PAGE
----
When anyone is thinking of making a decision about an issue related to public health they may find the following ethical principles helpful. However, this list only describes some of the important factors to think about. Not all of the principles will always be relevant, and no one principle will always take priority. The type of disease in question (e.g. how it is passed from person-to-person, what symptoms it causes, etc.) will also be important in deciding what action to take.
(a) Common good: Many public health actions require collective activities that are organized by the state to work for the good of the population or the common good (e.g. restaurant inspections). Creating and maintaining public health is only possible when public policies allow such actions to protect the common good.
(b) Solidarity: Solidarity recognizes what some people call â€œrelational personhoodâ€: the fact that people are not simply individuals but are part of the communities within which they live. Important values are promoted when people are able to support each other and stand together against a common threat to their wellbeing.
(c) Equity: Public health ethics needs to pay attention to the ways some people can become disadvantaged or privileged as a result of their background or baseline conditions with special attention paid to those who are most disadvantaged.
(d) Reciprocity: Where society benefits from the actions of individuals or communities who are contributing to public health, society must try to “re-pay” such individuals and communities for their efforts (e.g. making sure that people who are confined to their homes to prevent possible transmission of disease have enough food and means of communication with family and friends).
(e) Least restrictive means: Interventions should be the least restrictive to the individual as possible, and more extreme measures (e.g. forced confinement to home) should only be used if less extreme measures have failed (e.g. voluntary confinement to home).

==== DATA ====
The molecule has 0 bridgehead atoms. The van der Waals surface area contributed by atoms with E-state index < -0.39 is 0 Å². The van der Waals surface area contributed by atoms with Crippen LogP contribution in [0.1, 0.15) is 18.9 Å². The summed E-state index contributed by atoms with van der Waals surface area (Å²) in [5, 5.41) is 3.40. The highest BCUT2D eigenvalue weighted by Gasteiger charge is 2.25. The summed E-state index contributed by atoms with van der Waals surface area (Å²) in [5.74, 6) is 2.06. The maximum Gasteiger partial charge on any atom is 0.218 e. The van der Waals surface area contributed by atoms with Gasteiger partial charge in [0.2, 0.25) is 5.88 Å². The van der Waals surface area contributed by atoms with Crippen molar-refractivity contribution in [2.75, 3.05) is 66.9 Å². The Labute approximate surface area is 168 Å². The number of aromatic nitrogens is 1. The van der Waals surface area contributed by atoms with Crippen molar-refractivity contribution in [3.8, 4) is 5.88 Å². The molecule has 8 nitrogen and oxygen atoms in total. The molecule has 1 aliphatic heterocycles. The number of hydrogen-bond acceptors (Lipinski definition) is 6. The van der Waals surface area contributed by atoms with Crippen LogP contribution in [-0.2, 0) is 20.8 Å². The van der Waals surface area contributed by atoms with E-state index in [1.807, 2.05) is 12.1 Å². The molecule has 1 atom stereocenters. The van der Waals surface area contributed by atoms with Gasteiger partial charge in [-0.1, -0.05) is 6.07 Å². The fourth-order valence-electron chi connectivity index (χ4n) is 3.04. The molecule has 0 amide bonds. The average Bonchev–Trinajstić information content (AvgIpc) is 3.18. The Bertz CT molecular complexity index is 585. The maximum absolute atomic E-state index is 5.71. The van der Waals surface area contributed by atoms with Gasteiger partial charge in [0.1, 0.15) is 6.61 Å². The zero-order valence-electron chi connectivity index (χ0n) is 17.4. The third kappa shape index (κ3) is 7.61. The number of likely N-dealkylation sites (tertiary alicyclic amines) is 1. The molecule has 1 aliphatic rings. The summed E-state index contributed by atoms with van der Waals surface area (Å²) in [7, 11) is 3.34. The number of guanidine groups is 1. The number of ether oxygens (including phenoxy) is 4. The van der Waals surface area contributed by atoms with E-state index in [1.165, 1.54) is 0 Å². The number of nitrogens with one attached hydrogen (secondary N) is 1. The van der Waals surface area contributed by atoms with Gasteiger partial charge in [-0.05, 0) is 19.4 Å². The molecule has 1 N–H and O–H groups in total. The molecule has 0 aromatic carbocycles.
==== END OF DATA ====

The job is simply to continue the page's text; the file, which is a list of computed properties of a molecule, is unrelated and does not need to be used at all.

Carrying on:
(f) Necessity: The proposed action must be necessary to prevent an avoidable health threat.
(g) Effectiveness: The proposed public health action should be based on the best possible evidence in terms of being effective at preventing or improving specific health conditions.
(h) Proportionality: The public health benefits of an action must outweigh the personal costs to individuals.
(i) Harm: Public health actions that go against an individual’s wishes must only be put into place to prevent harm to others.
(j) Individual Liberty: In a public health crisis, restrictions to individual freedom should be proportional, necessary, relevant, employ the least restrictive means, and be applied equitably (see above for definitions).
(k) Privacy: Individuals have a right to privacy in health care. In a public health crisis, it may be necessary to override this right to protect the public from serious harm.
(l) Trust: During a public health crisis, decision makers must work hard at maintaining the trust of stakeholders (patients, health care providers, various health care and community organizations, and the public). Trust is enhanced by the principle of transparency (see below).
(m) Duty to provide care: For all health care professionals, there are ethical codes that relate to the duty to provide care and to respond to suffering. In public health emergencies, health care providers will have to weigh the demands of their professional roles against their duties to their own health, and to friends and families.
(n) Stewardship: Those who are governing and making decisions must be guided by stewardship. This principle implies trust, ethical behaviour, and good decision making. Decisions regarding the public health action should be made in an attempt to achieve the best patient health and public health outcomes given the unique circumstances of the public health issue at hand.